Detecting Harmful Gases with Nanodiamonds

  • ChemPubSoc Europe Logo
  • Author: Angewandte Chemie International Edition
  • Published Date: 01 July 2019
  • Source / Publisher: Angewandte Chemie International Edition/Wiley-VCH
  • Copyright: Wiley-VCH Verlag GmbH & Co. KGaA
thumbnail image: Detecting Harmful Gases with Nanodiamonds

Nitrogen dioxide plays a role in acid rain, ozone, and smog formation and, with a human exposure limit of only 3 ppm, the gas is also harmful to human health. Detection of NO2 is important.


Eduard Llobet, University Rovira i Virgili, Tarragona, Spain, Peter R. Schreiner, University of Gießen, Germany, Jean‐Cyrille Hierso, Université de Bourgogne Franche-Comté (UBFC), Dijon, France, and Institut Universitaire de France (IUF), Paris, and colleagues have developed functionalized sp3-hybridized carbon-based nanodiamonds (diamondoids) that detect NO2 and ammonia. The researchers deposited palladium on crystalline assemblies of diamantane functionalized with primary phosphines. The resulting porous nanomaterials are p-type semiconductors with a high specific area up to 140 m2 g–1.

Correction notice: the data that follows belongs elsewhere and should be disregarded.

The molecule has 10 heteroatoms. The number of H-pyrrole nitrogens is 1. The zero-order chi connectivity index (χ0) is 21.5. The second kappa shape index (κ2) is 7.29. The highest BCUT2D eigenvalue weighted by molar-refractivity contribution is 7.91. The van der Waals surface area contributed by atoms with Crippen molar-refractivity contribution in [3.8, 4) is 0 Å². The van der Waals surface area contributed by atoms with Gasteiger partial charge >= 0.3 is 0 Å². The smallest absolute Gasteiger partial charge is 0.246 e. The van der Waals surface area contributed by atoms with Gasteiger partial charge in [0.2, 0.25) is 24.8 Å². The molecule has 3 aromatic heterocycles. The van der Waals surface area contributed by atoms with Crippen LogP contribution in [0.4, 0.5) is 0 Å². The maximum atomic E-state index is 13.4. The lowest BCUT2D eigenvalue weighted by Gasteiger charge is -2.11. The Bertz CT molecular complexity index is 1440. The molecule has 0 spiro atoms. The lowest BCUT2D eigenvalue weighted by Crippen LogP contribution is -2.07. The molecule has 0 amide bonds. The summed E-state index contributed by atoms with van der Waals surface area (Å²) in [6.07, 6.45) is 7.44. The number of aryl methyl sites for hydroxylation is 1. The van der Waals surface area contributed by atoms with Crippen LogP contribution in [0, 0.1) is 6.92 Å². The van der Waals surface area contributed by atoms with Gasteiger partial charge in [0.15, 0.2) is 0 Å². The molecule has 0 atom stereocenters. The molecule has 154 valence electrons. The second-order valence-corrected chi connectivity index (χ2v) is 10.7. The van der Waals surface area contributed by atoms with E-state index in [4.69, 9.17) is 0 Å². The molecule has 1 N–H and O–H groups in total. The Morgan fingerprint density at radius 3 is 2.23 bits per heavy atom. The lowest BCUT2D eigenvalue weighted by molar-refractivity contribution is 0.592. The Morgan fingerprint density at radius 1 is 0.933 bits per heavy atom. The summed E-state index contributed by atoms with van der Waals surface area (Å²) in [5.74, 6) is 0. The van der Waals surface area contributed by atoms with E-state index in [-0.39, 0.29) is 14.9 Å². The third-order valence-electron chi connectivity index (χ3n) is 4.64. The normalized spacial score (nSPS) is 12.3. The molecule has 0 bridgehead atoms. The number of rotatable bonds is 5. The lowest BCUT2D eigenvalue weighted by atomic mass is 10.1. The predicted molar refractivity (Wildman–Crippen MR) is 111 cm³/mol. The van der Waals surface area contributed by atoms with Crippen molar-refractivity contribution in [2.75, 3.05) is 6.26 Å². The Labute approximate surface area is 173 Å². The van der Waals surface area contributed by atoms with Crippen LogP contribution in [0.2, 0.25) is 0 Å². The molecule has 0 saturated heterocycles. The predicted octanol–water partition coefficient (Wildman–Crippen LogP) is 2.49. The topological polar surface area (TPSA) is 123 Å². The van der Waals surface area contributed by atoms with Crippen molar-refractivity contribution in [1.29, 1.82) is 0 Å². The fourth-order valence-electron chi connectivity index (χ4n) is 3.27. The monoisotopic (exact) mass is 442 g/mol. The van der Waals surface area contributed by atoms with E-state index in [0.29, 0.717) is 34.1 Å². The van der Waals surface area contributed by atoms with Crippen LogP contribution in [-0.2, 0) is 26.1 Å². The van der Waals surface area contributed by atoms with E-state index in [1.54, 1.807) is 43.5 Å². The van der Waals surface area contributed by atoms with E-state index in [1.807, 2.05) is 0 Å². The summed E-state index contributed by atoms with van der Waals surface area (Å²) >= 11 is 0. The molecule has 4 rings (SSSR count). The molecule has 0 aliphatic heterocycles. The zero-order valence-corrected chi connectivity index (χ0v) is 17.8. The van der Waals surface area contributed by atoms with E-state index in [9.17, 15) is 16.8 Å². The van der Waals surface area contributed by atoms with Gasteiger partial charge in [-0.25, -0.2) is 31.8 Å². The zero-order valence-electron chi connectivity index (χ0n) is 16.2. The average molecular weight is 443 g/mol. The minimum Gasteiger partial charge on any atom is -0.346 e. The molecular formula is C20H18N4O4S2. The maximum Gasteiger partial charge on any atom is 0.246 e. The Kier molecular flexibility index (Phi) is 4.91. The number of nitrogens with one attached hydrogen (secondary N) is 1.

The adsorption of NO2 or NH3 on the diamondoid produces measurable variations in electrical resistance at levels below the threshold limit for human exposure. The gas response is fully reversible at room temperature. The diamondoid-based sensors demonstrate high stability in variable environmental conditions. The team believes that such gas sensors could be widely used in wireless air-quality sensing networks.


 

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